Popular Science articles about Psychology & Sociology

New evidence suggests bumblebees may experience 'confusion' between flower patterns.

Workplace negativity can hurt productivity

Russell Johnson is an associate professor of management in Michigan State University's Broad College of Business.Employees who point out problems in the office may help the company improve, but could be hurting themselves in the process.

Study: Manufacturing growth can benefit Bangladeshi women workers

The life of a Bangladeshi garment factory worker is not an easy one. But new research from the University of Washington indicates that access to such factory jobs can improve...

How much sleep do we need?

Loyola University Chicago Stritch School of Medicine researcher Lydia DonCarlos, PhD, is a member of an expert panel that's making new recommendations on how much sleep people need.

Want to save the planet? Neighbors better allies than family

Socializing with neighbors leads to more planet-friendly behaviors than visits with family or friends, say University of Vermont researchers.Know your neighbor, save the planet. That's the key finding of a study that says visits with neighbors lead to more planet-friendly behaviors than spending time with friends or family.

Elementary teachers' depression symptoms related to students' learning

Teachers experience some of the highest levels of job-related stress, and such stress may leave them more vulnerable to depression. How do elementary school teachers' symptoms of depression affect the...

Understanding how to teach 'intelligence'

More than ever, we need problem-solving skills to be able to adapt to our fast changing economies and societies. Researchers at the University of Luxembourg believe it is possible to...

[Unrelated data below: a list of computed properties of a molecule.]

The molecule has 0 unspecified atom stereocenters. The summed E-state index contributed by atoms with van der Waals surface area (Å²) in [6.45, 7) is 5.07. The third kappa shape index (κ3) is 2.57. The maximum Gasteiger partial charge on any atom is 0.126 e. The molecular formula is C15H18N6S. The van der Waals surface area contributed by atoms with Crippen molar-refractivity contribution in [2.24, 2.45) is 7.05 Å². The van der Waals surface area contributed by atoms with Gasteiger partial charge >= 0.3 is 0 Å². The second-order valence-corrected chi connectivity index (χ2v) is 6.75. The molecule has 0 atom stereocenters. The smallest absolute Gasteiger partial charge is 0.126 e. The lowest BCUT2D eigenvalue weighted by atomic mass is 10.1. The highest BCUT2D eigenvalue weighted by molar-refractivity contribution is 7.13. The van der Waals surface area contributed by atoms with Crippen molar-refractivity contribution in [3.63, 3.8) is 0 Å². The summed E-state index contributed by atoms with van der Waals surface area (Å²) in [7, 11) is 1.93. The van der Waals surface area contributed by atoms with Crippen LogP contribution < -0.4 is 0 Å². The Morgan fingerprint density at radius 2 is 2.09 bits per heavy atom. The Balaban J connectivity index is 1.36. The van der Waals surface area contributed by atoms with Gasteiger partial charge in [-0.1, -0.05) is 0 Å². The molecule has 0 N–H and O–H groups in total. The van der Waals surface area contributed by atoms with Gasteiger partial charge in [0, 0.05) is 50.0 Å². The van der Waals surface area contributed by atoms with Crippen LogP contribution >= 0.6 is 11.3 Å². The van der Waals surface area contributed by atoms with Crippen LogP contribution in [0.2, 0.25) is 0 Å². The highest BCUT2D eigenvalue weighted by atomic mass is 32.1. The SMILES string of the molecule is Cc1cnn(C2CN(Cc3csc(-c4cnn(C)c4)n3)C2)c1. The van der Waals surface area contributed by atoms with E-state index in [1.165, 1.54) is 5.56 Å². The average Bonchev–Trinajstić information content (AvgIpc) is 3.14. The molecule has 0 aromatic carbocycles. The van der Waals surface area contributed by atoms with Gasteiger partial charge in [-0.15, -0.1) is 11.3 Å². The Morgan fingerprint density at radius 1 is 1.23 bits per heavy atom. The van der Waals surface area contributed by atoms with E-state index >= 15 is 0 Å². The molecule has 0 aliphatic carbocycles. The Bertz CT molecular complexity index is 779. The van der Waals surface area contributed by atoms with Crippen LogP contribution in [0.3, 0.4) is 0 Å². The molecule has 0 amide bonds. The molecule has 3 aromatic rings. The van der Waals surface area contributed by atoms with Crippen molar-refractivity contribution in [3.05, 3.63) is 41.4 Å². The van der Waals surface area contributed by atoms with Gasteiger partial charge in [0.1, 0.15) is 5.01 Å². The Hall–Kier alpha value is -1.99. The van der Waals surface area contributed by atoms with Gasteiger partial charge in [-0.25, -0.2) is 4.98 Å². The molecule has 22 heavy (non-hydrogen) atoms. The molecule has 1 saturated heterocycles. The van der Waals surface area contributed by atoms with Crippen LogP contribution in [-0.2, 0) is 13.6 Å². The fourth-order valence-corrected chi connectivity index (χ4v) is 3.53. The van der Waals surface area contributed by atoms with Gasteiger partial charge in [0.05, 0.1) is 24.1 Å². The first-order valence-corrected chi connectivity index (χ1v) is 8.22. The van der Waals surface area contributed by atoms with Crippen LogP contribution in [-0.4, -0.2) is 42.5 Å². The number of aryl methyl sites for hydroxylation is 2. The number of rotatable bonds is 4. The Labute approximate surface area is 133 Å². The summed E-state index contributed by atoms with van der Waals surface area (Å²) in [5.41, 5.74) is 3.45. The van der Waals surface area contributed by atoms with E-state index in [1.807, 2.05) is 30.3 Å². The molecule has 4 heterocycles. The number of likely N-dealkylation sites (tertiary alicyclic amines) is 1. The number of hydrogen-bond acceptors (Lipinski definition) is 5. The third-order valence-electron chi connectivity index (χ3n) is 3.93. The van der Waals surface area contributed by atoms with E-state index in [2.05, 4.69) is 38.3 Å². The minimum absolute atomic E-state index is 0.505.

Both liberals, conservatives can have science bias

New research suggests that liberals, as well as conservatives, can be biased against science that doesn't align with their political views.

Do cops need college?

Michigan State University criminologist William Terrill is conducting the most comprehensive research to date on the effects of higher education on policing.A new study suggests college-educated cops are dissatisfied with the job, have negative views of their supervisors and don't necessarily favor community policing, a strategy aimed partly at reducing the...

Pigeon power

In a new study from the University of Iowa, researchers found that pigeons can categorize and name both natural and manmade objects -- and not just a few objects. These birds categorized 128 photographs into 16 categories, and they did so simultaneously.The more scientists study pigeons, the more they learn how their brains--no bigger than the tip of an index finger--operate in ways not so different from our own.

Many universities undercount sexual assaults on campus, research finds

New research shows a pattern of underreporting of on-campus sexual assaults by universities and colleges across the nation, and some schools have continued to underreport even after being fined for...

Teacher prejudices put girls off math, science